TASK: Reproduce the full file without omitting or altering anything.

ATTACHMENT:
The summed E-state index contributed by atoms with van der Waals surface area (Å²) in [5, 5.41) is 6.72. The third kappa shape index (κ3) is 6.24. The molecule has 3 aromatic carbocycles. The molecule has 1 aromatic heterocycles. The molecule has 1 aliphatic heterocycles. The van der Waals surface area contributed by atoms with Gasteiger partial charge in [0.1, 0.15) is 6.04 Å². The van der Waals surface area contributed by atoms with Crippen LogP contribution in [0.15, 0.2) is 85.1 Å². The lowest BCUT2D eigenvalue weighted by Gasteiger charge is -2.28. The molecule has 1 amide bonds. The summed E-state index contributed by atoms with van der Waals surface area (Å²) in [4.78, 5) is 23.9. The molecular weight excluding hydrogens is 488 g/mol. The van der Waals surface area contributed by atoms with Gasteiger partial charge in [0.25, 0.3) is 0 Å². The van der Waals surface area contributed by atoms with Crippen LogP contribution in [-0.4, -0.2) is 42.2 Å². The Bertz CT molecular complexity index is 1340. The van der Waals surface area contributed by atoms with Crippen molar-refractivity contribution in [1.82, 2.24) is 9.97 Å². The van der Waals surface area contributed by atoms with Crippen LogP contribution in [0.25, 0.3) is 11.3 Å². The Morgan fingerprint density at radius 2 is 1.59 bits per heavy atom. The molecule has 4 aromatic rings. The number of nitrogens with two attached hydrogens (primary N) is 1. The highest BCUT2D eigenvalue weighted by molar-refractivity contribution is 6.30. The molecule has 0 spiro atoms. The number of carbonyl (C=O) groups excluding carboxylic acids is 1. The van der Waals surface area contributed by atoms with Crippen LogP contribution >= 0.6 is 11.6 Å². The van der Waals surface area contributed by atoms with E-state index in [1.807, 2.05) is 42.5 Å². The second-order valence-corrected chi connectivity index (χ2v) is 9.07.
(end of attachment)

The summed E-state index contributed by atoms with van der Waals surface area (Å²) in [5, 5.41) is 6.72. The third kappa shape index (κ3) is 6.24. The molecule has 3 aromatic carbocycles. The molecule has 1 aromatic heterocycles. The molecule has 1 aliphatic heterocycles. The van der Waals surface area contributed by atoms with Gasteiger partial charge in [0.1, 0.15) is 6.04 Å². The van der Waals surface area contributed by atoms with Crippen LogP contribution in [0.15, 0.2) is 85.1 Å². The lowest BCUT2D eigenvalue weighted by Gasteiger charge is -2.28. The molecule has 1 amide bonds. The summed E-state index contributed by atoms with van der Waals surface area (Å²) in [4.78, 5) is 23.9. The molecular weight excluding hydrogens is 488 g/mol. The van der Waals surface area contributed by atoms with Gasteiger partial charge in [0.25, 0.3) is 0 Å². The van der Waals surface area contributed by atoms with Crippen LogP contribution in [-0.4, -0.2) is 42.2 Å². The Bertz CT molecular complexity index is 1340. The van der Waals surface area contributed by atoms with Crippen molar-refractivity contribution in [1.82, 2.24) is 9.97 Å². The van der Waals surface area contributed by atoms with Crippen LogP contribution in [0.25, 0.3) is 11.3 Å². The Morgan fingerprint density at radius 2 is 1.59 bits per heavy atom. The molecule has 4 aromatic rings. The number of nitrogens with two attached hydrogens (primary N) is 1. The highest BCUT2D eigenvalue weighted by molar-refractivity contribution is 6.30. The molecule has 0 spiro atoms. The number of carbonyl (C=O) groups excluding carboxylic acids is 1. The van der Waals surface area contributed by atoms with Crippen LogP contribution >= 0.6 is 11.6 Å². The van der Waals surface area contributed by atoms with E-state index in [1.807, 2.05) is 42.5 Å². The second-order valence-corrected chi connectivity index (χ2v) is 9.07.